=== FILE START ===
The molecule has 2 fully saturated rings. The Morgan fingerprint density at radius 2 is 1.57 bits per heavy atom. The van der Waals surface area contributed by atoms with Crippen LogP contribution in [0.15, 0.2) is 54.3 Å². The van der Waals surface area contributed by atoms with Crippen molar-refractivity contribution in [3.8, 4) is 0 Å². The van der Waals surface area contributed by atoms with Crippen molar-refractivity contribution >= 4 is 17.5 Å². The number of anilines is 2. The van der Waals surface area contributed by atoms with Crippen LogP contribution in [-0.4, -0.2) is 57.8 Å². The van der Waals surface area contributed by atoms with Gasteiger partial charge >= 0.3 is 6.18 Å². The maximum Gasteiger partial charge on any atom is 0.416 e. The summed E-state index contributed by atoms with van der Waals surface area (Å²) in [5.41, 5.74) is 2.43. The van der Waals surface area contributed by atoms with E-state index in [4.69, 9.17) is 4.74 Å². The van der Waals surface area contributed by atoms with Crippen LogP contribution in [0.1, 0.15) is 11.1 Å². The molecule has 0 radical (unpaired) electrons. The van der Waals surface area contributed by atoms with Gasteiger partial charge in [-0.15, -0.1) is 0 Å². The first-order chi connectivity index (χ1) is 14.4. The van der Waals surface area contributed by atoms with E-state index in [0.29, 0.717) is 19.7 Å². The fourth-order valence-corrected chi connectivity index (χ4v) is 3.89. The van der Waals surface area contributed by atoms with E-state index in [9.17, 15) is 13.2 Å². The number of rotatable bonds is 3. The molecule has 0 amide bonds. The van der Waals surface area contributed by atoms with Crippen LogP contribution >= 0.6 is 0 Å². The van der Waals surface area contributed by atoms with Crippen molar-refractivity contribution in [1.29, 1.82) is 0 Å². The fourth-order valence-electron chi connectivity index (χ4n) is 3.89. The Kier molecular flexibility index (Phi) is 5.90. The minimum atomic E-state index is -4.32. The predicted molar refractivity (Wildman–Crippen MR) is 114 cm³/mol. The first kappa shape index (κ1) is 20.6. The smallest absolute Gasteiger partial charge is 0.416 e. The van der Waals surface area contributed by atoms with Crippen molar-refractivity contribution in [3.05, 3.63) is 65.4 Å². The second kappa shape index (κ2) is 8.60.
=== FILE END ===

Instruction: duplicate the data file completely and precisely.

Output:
The molecule has 2 fully saturated rings. The Morgan fingerprint density at radius 2 is 1.57 bits per heavy atom. The van der Waals surface area contributed by atoms with Crippen LogP contribution in [0.15, 0.2) is 54.3 Å². The van der Waals surface area contributed by atoms with Crippen molar-refractivity contribution in [3.8, 4) is 0 Å². The van der Waals surface area contributed by atoms with Crippen molar-refractivity contribution >= 4 is 17.5 Å². The number of anilines is 2. The van der Waals surface area contributed by atoms with Crippen LogP contribution in [-0.4, -0.2) is 57.8 Å². The van der Waals surface area contributed by atoms with Gasteiger partial charge >= 0.3 is 6.18 Å². The maximum Gasteiger partial charge on any atom is 0.416 e. The summed E-state index contributed by atoms with van der Waals surface area (Å²) in [5.41, 5.74) is 2.43. The van der Waals surface area contributed by atoms with E-state index in [4.69, 9.17) is 4.74 Å². The van der Waals surface area contributed by atoms with Crippen LogP contribution in [0.1, 0.15) is 11.1 Å². The molecule has 0 radical (unpaired) electrons. The van der Waals surface area contributed by atoms with Gasteiger partial charge in [-0.15, -0.1) is 0 Å². The first-order chi connectivity index (χ1) is 14.4. The van der Waals surface area contributed by atoms with E-state index in [0.29, 0.717) is 19.7 Å². The fourth-order valence-corrected chi connectivity index (χ4v) is 3.89. The van der Waals surface area contributed by atoms with E-state index in [9.17, 15) is 13.2 Å². The number of rotatable bonds is 3. The molecule has 0 amide bonds. The van der Waals surface area contributed by atoms with Crippen LogP contribution >= 0.6 is 0 Å². The van der Waals surface area contributed by atoms with Crippen molar-refractivity contribution in [1.29, 1.82) is 0 Å². The fourth-order valence-electron chi connectivity index (χ4n) is 3.89. The Kier molecular flexibility index (Phi) is 5.90. The minimum atomic E-state index is -4.32. The predicted molar refractivity (Wildman–Crippen MR) is 114 cm³/mol. The first kappa shape index (κ1) is 20.6. The smallest absolute Gasteiger partial charge is 0.416 e. The van der Waals surface area contributed by atoms with Crippen molar-refractivity contribution in [3.05, 3.63) is 65.4 Å². The second kappa shape index (κ2) is 8.60.